Again,the evidence in archeology speaks for itself.

Yep, and so far, none of the non-biased, (secular), archeological evidence supports the tenuous claims by by biased/vested interest/religious 'archeologists'.

I have much ... books in my basement.

Doubtless most, (if not all), of them are from religiously-biased and therefore, dubious sources.

And again,your resorting to name-calling/calling out is childish at best. ::)

Since you are falsely claiming both "name-calling" and "calling out"; the burden of proof falls on you as the claimaint.  Post quoted evidence of the "names" you were called, (and if you can find any, evidence supporting the accuracy of those descriptions can be produced subsequently), and quotes verifying where this you have been 'called out'.  If you fail to or, cannot do so then your claims are specious, (without merit), and the default conclusion drawn is that you've lied.
Title: Re: Archaeology and the Bible
Post by: Falconer02 on May 03, 2012, 04:06:05 pm
Quote
The point I'm making (that I'm willing to bet didn't go over most people's heads) is that you can pick apart ANY old/ancient text for proof of validity.The Bible should be judged by the same standards.Many take Plato,Homer -even early American history at face value.The Bible,however requires some strange "iron clad" evidence.The burden of proof is on you to disprove,not me to prove.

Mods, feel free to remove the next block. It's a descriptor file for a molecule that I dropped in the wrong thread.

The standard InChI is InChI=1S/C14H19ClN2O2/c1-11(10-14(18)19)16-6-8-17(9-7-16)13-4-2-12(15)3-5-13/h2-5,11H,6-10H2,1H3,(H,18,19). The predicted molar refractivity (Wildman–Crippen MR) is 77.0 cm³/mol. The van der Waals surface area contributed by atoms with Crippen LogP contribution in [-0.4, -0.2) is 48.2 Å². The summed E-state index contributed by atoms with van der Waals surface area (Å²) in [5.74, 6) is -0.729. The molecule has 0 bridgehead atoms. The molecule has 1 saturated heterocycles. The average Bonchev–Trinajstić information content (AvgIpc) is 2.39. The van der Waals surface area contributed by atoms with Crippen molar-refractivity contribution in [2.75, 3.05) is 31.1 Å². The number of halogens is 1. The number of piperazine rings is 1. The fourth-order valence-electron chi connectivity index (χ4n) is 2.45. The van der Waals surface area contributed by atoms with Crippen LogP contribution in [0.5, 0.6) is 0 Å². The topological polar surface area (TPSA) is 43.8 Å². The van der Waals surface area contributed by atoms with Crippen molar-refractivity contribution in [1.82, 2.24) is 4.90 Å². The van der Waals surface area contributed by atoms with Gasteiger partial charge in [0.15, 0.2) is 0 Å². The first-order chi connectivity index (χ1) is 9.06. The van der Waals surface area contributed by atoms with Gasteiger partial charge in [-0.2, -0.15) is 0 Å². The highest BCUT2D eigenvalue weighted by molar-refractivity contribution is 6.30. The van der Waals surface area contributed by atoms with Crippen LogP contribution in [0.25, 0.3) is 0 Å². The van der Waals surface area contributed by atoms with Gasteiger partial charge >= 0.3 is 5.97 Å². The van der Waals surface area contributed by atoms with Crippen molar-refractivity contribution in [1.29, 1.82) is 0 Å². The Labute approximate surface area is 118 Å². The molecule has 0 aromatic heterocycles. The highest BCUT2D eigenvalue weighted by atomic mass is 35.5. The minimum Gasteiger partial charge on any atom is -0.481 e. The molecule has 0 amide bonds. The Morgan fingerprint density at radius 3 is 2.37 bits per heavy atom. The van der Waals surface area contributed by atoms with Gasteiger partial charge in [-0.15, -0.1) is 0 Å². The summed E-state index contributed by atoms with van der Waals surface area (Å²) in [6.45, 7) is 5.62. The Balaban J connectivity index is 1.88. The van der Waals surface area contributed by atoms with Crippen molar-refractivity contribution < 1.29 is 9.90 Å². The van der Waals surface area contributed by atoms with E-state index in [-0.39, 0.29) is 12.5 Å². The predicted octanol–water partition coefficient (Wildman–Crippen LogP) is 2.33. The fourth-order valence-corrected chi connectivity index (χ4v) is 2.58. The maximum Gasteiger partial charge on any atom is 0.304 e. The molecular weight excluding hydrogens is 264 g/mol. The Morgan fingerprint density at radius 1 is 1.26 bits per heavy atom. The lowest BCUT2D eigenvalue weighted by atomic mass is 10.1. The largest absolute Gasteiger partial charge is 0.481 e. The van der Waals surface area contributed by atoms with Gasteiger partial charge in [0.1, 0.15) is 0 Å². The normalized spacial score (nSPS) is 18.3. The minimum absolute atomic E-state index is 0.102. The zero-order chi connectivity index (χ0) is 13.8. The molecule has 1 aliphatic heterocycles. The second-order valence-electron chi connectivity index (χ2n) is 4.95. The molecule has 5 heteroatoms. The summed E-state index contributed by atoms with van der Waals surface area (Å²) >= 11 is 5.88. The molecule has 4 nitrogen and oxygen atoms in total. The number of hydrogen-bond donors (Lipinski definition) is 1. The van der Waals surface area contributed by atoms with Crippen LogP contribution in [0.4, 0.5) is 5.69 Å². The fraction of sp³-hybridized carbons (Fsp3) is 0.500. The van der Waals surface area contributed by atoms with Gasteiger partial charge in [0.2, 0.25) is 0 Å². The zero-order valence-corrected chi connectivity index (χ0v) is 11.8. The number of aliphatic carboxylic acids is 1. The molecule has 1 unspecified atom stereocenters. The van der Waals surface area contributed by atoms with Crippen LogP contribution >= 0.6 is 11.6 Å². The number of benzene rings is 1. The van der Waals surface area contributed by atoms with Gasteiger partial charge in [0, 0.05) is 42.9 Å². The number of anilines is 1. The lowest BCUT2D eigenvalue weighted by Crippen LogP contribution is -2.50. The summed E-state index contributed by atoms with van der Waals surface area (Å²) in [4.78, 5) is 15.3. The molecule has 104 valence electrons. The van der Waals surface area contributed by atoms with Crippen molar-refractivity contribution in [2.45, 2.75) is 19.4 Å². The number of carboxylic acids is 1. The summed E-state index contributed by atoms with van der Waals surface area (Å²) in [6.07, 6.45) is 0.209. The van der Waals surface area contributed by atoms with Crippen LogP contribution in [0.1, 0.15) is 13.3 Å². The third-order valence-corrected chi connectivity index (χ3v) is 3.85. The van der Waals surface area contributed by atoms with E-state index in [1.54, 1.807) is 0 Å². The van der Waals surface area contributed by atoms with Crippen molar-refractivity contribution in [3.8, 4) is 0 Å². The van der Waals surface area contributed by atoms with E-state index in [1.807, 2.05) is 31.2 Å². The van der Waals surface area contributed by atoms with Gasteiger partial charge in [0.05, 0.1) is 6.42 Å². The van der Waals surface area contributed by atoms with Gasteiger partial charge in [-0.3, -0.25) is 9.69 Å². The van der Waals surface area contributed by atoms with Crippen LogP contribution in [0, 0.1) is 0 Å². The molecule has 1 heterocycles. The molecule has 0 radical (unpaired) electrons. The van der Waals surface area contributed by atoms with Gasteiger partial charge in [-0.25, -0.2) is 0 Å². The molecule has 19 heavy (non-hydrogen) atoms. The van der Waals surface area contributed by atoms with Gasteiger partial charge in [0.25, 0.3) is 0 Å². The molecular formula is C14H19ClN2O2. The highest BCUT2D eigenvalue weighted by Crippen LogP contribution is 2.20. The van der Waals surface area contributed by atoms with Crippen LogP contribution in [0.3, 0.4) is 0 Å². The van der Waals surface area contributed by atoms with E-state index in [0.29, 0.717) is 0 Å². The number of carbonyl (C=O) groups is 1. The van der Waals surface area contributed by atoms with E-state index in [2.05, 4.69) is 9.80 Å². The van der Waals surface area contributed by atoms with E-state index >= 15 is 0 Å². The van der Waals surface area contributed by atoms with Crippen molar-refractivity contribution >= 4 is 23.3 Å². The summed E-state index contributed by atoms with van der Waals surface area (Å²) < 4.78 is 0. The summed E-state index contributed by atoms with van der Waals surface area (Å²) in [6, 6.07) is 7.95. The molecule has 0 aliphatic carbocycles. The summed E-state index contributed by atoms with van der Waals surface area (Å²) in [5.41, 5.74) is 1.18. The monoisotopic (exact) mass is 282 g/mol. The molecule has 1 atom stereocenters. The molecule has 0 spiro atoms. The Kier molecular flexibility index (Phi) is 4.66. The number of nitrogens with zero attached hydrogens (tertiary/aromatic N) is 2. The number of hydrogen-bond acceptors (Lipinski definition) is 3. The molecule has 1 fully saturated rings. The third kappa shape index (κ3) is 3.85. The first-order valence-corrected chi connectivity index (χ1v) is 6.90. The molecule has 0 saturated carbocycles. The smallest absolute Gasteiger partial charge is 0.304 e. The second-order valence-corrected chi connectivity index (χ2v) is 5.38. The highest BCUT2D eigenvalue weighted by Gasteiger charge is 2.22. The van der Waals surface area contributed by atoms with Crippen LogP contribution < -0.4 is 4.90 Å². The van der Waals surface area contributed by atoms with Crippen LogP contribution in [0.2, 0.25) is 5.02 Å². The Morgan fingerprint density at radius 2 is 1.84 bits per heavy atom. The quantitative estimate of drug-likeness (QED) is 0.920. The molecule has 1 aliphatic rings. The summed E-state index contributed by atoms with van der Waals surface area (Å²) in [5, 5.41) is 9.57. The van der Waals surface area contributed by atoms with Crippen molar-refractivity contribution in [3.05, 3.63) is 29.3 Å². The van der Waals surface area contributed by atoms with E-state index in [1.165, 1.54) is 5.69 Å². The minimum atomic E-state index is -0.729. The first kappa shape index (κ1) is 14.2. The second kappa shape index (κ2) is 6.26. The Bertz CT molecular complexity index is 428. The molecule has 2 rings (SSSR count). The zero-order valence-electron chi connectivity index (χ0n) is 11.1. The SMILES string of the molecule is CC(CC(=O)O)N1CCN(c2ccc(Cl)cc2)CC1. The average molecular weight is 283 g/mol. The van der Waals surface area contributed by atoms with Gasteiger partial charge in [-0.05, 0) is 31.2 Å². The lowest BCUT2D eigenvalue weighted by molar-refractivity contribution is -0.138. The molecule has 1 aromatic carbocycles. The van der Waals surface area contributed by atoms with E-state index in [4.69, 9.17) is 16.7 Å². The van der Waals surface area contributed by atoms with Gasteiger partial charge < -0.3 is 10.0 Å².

The burden on proof is on the original claimant, not the skeptic. I'm stunned that you cannot see the simple logical fallacy here. This is like the 12th time we've called you on being an uneducated debater so far. Again, please answer my question.

Quote
Again,the evidence in archeology speaks for itself.I have much the same articles as the original poster in books in my basement.Forgive me if I have better uses for my time than to rummage through boxes to scan some pages that will be pooh-poohed 3 minutes after I've posted them.(the books are Time-Life,BTW.I'm sure they'de be considered biased as well. )

Translation:
"I got proof, many of which are probably reliable souces and would silence you guys, but I'm too lazy to show you so I'm gonna divert the topic and be spiteful!"
How convenient. So you're not here to debate or discuss the topic, but instead you are here just to be spiteful, claim stuff, and then fold your arms and frown. How positively christian. I think we can conclude that you are uneducated (your answers below are written how I sounded when I was 9) and to compensate for it, you attempt to throw nonsensical insults at the people who are willing to listen or are skeptical of your claims.